Students are relying on Facebook groups for information on muggings, burglaries and attacks that are happening across campus, an investigation by The Mancunion has suggested.
The revelation comes after more than 7,500 students signed a petition titled “Greater Manchester Police & Andy Burnham: help us to make Fallowfield safe for students” in response to a recent spree of criminal activity targeting students across South Manchester. One student aptly tells The Mancunion: “I am terrified of being attacked — whether mugged or sexually assaulted — whenever I walk around Fallowfield.”
133 criminal acts were reported in August 2017 alone, including 15 burglaries, three robberies, six personal thefts and 29 reports of violence and sexual offences.
The number of incidents is believed to have risen since students arrived back in Manchester from September, and official figures may underestimate the extent of crime taking place with one student telling The Mancunion: “I didn’t report it to the police because what’s the point?” following a burglary.
Speaking to The Mancunion, University of Manchester student Matthew Harvison, creator of the widely signed petition, said: “I thought it was important to finally raise some sort of awareness of the daily issues facing students living in and around the Fallowfield area.
“Burglaries, muggings, sexual assault and other violent crime are all real issues happening regularly within Fallowfield, however since the start of the latest academic year, there has been an influx of house burglaries. Some action needs to be taken.”
Alluding to where they find the latest news about these incidents, one student told The Mancunion that “if we miss a Facebook post, we’ve missed a vital bit of news”, adding that they “find it baffling that we have to rely on updates on the Fallow buy/sell page to find out when and where burglaries and stabbings are taking place.”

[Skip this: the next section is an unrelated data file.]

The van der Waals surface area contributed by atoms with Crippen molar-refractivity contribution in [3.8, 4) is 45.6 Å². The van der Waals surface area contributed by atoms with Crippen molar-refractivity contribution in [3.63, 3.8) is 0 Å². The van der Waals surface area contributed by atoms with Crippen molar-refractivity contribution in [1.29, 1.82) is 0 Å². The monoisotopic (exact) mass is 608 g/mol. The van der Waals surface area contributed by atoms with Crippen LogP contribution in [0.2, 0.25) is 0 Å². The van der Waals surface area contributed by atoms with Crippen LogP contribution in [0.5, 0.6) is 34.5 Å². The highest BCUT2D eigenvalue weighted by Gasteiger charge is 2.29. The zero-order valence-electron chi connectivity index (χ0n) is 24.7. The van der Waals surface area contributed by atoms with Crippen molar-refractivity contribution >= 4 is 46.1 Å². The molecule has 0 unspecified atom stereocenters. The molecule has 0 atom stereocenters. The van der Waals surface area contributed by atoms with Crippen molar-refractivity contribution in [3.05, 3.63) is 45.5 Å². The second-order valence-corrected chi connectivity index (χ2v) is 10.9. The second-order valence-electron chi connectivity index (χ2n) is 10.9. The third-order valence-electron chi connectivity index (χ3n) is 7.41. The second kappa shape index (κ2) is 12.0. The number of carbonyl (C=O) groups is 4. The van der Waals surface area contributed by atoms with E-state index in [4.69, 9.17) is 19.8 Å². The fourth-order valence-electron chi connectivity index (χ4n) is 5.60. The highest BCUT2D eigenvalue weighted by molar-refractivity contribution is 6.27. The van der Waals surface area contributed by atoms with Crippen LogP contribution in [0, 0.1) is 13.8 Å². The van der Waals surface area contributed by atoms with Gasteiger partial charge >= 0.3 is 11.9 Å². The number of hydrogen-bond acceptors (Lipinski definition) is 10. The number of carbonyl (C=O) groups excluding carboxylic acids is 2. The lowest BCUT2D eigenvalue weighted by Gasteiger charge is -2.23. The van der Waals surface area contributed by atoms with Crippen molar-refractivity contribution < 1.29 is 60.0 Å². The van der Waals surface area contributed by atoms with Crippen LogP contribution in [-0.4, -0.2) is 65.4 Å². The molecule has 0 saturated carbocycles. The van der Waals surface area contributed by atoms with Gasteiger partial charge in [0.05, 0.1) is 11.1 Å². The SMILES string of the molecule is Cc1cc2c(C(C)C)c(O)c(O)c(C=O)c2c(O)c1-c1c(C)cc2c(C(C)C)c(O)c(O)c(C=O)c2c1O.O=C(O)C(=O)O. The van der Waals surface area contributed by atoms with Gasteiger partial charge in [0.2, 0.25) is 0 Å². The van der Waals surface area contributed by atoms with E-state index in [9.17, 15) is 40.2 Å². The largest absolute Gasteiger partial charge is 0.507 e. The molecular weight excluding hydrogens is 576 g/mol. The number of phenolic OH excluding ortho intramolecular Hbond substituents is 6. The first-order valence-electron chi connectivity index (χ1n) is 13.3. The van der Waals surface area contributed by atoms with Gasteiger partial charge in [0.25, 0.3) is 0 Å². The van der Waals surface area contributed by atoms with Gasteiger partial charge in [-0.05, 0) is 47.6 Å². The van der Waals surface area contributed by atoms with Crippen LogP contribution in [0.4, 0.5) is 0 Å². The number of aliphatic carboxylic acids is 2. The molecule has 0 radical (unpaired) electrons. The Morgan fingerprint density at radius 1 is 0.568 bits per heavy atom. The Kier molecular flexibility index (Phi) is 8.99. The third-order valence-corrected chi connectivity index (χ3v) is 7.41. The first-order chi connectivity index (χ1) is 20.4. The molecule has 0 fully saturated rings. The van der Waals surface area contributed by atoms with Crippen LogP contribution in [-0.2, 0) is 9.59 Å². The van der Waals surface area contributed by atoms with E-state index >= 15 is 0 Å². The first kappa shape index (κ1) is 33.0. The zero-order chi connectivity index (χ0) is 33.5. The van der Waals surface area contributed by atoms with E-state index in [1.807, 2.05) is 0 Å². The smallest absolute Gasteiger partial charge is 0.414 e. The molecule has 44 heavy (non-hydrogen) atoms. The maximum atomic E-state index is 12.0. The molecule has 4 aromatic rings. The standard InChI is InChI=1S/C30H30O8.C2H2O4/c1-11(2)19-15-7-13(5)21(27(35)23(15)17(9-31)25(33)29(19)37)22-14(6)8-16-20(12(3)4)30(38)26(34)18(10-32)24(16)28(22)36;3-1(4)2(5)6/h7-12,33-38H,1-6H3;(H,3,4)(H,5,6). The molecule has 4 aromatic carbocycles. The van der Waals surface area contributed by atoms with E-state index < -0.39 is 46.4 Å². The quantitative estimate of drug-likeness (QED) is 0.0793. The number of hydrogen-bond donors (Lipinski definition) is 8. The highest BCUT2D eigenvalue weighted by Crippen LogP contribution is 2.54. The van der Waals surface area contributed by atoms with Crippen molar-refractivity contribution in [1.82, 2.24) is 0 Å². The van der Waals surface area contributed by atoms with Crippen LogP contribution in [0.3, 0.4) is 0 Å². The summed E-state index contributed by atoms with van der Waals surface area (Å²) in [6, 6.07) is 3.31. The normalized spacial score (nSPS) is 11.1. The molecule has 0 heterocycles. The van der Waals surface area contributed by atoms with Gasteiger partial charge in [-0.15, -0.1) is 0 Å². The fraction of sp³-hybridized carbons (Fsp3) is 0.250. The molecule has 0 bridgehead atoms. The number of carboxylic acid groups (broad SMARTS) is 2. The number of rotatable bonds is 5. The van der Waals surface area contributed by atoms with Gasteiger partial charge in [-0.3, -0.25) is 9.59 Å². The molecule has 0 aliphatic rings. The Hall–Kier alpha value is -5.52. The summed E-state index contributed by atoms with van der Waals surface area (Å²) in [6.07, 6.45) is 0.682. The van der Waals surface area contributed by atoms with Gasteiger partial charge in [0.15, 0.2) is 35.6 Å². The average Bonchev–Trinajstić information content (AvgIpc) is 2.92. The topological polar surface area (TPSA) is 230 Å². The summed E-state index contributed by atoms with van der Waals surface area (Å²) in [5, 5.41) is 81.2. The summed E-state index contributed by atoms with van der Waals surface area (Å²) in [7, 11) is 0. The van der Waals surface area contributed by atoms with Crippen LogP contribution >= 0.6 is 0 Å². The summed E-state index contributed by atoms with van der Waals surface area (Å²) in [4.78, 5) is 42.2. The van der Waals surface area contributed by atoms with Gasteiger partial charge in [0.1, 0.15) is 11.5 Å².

This was echoed by a fellow student who said that “on a daily basis, we see reports on Facebook of muggings, burglaries and sexual assaults,” with another student commenting on the “constant flow of horror stories on Fallowfield [Facebook] Students Group.”
Despite campaigns such as ‘Reclaim The Night’, another revelation from the investigation was that female students feel, in particular, feel vulnerable at present in South Manchester.
“As a female, I feel particularly vulnerable at night in Fallowfield,” said one student said, while another described a “terrifying” experience in which she was approached by a man that told her that “a girl like you shouldn’t be walking around on her own.”
Students’ Union Communities Officer, Jack Houghton, said the Student Officer team take “the safety of our students very seriously” but accepted that “a lot of the time students don’t know about the schemes” provided by the Students’ Union.
Despite having a “fantastic communications team”, Jack said that the Students’ Union needed to be “further modernised” and “brought more into the 21st Century”, suggesting that an “online advertisement campaign” could help raise awareness of available student support services.
Jack told The Mancunion that the Student Officer team are working with “strategic analysts” who will “offer advice on how to make the most effective content”, including “utilising video content.”
Jack was clear that despite the apparent recent spike in criminal activity, the Student Officer team “don’t want to rush into a decision” on long-term initiatives for improving student safety, adding that scheme has to be “very thought out” so they “don’t cause issues down the line.”